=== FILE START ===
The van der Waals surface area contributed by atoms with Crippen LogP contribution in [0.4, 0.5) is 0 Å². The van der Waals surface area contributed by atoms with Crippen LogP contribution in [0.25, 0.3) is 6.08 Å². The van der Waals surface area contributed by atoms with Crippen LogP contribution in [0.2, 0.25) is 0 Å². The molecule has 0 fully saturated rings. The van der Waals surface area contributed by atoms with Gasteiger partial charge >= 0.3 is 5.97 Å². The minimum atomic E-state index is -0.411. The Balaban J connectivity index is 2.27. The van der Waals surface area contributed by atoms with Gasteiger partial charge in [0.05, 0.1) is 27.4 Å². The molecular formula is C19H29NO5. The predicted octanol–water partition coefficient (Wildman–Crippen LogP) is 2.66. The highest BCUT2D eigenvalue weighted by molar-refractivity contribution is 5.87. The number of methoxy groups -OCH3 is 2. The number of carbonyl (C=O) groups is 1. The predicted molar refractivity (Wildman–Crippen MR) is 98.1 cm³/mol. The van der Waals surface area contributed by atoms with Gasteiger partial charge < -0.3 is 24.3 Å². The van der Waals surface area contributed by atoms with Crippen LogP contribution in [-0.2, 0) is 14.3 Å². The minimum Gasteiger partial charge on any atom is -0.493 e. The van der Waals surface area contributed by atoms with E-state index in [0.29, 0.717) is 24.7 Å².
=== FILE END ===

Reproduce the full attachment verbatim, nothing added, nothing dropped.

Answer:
The van der Waals surface area contributed by atoms with Crippen LogP contribution in [0.4, 0.5) is 0 Å². The van der Waals surface area contributed by atoms with Crippen LogP contribution in [0.25, 0.3) is 6.08 Å². The van der Waals surface area contributed by atoms with Crippen LogP contribution in [0.2, 0.25) is 0 Å². The molecule has 0 fully saturated rings. The van der Waals surface area contributed by atoms with Gasteiger partial charge >= 0.3 is 5.97 Å². The minimum atomic E-state index is -0.411. The Balaban J connectivity index is 2.27. The van der Waals surface area contributed by atoms with Gasteiger partial charge in [0.05, 0.1) is 27.4 Å². The molecular formula is C19H29NO5. The predicted octanol–water partition coefficient (Wildman–Crippen LogP) is 2.66. The highest BCUT2D eigenvalue weighted by molar-refractivity contribution is 5.87. The number of methoxy groups -OCH3 is 2. The number of carbonyl (C=O) groups is 1. The predicted molar refractivity (Wildman–Crippen MR) is 98.1 cm³/mol. The van der Waals surface area contributed by atoms with Gasteiger partial charge < -0.3 is 24.3 Å². The van der Waals surface area contributed by atoms with Crippen LogP contribution in [-0.2, 0) is 14.3 Å². The minimum Gasteiger partial charge on any atom is -0.493 e. The van der Waals surface area contributed by atoms with E-state index in [0.29, 0.717) is 24.7 Å².